Sahara Health Care, Inc. v. Azar, No. 18-41120 (5th Cir. 2020)

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Justia Opinion Summary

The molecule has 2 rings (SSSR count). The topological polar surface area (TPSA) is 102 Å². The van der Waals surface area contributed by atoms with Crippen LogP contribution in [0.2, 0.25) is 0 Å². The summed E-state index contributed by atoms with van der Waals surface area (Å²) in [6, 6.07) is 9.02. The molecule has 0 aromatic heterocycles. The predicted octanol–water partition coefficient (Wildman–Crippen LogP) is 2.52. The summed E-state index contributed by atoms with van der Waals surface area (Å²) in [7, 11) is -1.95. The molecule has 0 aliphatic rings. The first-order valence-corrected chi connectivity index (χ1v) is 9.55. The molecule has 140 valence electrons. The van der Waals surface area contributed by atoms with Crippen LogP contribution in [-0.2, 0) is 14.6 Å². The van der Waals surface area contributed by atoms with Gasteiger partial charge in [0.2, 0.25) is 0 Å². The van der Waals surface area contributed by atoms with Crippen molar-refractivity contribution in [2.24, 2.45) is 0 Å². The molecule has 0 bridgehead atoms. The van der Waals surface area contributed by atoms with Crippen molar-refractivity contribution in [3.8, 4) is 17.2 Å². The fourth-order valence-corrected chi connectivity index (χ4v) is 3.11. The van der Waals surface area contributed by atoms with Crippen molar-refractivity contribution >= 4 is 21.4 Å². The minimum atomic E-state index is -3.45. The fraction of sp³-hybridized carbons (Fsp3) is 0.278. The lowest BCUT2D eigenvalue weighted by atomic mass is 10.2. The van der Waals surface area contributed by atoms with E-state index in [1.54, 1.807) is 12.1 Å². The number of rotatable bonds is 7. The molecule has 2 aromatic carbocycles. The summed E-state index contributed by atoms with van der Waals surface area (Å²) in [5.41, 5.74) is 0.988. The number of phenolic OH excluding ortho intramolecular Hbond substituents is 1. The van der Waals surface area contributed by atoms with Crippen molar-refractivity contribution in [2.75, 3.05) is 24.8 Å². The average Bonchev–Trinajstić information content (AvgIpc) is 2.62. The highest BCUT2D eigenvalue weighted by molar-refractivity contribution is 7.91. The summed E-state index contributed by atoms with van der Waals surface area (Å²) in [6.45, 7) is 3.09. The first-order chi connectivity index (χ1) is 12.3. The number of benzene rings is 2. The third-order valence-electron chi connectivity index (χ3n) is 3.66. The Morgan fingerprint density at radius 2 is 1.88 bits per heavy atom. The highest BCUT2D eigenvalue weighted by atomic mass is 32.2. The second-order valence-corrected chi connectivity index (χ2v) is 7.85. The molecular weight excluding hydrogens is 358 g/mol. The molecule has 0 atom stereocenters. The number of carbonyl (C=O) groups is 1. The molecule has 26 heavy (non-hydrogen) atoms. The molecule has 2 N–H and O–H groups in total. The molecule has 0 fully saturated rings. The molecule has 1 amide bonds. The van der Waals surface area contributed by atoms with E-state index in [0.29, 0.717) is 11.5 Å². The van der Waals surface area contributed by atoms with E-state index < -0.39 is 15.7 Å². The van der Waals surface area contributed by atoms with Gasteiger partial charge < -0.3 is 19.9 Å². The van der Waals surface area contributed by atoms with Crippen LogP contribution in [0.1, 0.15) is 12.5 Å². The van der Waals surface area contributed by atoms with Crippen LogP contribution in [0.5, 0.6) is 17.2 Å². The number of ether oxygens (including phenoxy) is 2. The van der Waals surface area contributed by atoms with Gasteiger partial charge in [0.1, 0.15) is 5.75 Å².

The Fifth Circuit affirmed the district court's grant of the government's motion to dismiss Sahara's suit for injunctive relief in a Medicare recoupment case, holding that the government provided Sahara adequate process. Applying the Mathews factors, the court held that the sufficiency of the current procedures and the minimal benefit of the live hearing weighs so strongly against Sahara that its due process claim fails. In this case, Sahara received some procedure, chose to forego additional protections, and cannot demonstrate the additional value of the hearing it requests. The court also held that Sahara failed to state a claim for ultra vires actions under 42 U.S.C. 1395ff.